Sir Thomas Wyatt and Henry Howard, Earl of Surrey, are generally considered the inaugurators of the golden age of English poetry in the reign of Elizabeth I. Both men were educated in the humanistic tradition, and they early became familiar with the polished lyric poetry of the Italians and the French. They attempted to demonstrate in their own works that English, too, was a language flexible and elegant enough for court poetry. Skillful experimenters with metrics, they imitated a number of the verse forms popular on the Continent, including the sonnet, ottava rima, terza rima, and the rondeau. Many of the lyrics of both poets are based upon the Petrarchan conventions of the cruel, scornful lady and her forlorn, rejected lover; a number of the sonnets are, in fact, either translations or close adaptations of Petrarch’s works.
While Wyatt and Surrey are most often mentioned as precursors of Elizabethan poetry, students of their works have pointed out that their poetry is, in fact, quite different from that of Sidney, Spenser, and their followers. Typical “golden” poetry makes its effect through rich language and imagery, while in the work of Wyatt and Surrey there is a directness, a simplicity, and an awareness of the natural world that seems closer to Chaucer and his contemporaries than to the Renaissance poets. They form, in a sense, a bridge between the medieval world and the Elizabethan Age.
Surrey was for generations considered the more accomplished poet, but Wyatt, who was almost fifteen years older, is for many modern readers the more rewarding. His meters are less polished than Surrey’s, but the human voice speaks through this very lack of smoothness. The best lines in his characteristically rugged, dramatic style have been compared with the poetry of John Donne. One sonnet begins forcefully:
Farewell Love and all thy laws forever:Thy baited hooks shall tangle me nomore.
Like Donne, Wyatt often conveys a strong sense of personal emotion in his works, even in those which are translated from the Italian and full of the conventional poses of the sonneteer.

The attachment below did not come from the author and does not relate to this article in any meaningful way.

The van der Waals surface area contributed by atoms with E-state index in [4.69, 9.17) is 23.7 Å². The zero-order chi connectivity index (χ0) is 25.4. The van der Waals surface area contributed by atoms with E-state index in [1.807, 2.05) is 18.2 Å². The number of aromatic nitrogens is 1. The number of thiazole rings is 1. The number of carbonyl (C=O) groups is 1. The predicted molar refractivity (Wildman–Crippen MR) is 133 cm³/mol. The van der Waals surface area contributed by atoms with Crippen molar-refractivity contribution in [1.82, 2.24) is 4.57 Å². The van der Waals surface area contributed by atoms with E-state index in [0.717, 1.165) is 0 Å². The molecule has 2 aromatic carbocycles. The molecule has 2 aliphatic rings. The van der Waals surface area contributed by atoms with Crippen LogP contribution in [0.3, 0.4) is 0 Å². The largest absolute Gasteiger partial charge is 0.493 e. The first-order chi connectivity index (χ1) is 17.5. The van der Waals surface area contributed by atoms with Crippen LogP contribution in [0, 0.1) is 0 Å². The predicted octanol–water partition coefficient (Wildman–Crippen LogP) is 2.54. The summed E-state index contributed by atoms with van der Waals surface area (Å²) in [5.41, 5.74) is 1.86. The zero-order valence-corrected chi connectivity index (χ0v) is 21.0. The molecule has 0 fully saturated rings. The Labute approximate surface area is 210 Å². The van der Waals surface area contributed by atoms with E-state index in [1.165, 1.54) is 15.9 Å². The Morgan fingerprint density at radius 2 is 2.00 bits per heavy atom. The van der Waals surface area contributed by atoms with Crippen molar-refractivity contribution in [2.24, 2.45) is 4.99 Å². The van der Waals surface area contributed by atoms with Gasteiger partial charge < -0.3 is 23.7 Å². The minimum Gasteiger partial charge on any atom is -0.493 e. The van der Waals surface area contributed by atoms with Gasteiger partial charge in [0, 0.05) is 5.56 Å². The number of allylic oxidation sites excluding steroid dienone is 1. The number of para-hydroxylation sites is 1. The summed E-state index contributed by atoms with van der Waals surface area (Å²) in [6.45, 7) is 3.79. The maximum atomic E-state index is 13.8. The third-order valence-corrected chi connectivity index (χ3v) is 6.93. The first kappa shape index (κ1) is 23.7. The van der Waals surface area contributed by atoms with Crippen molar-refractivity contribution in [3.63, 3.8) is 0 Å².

In several of the sonnets the power comes from abruptly stated paradoxes. The monosyllables of the following lines are especially effective:
I find no peace, and all my war isdone;I fear and hope; I burn, and freezelike ice;I fly above the wind, yet can I notarise;And nought I have, and all the worldI season.
The personal voice sounds most strongly in Wyatt’s three satires on the materialism and folly of his times. These poems are, like the sonnets, adaptations of Italian and classical models, but they are not often marred by the awkward inversions of some of the shorter poems. The diction of the satires is direct; Wyatt, the disillusioned courtier speaks, emphasizing the ultimate futility of man’s quest for wealth and earthly power.
In “Of the mean and sure estate,” Wyatt uses the beast fable in the manner of medieval poets like Chaucer and Langland, recounting the familiar tale of the poor country mouse who visits her city-dwelling sister, expecting to spend the rest of her days feasting on rich food in comfortable lodgings. She has not, however, reckoned with the presence of the household cat, and after one encounter she returns terrified to her frugal but secure existence at home. Wyatt draws his moral in the concluding passage:
O wretched minds, there is no goldthat mayGrant that you seek, no war, no peace,no strife.No, no, although thy head were hoopedwith gold,Sergeant with mace, with hauberk,sword, nor knifeCannot repulse the care that followshould.Each kind of life hath with him hisdisease.
The satire on court life is still more scathing. Wyatt, protesting passionately the hypocrisy of the society in which he had spent much of his life, gives his reasons for finally withdrawing from it:
I cannot frame my tune to feign,To cloak the truth, for praise withoutdesertOf them that list all vice for to retain.I cannot speak and look like as a saint, Use wiles for wit, and...
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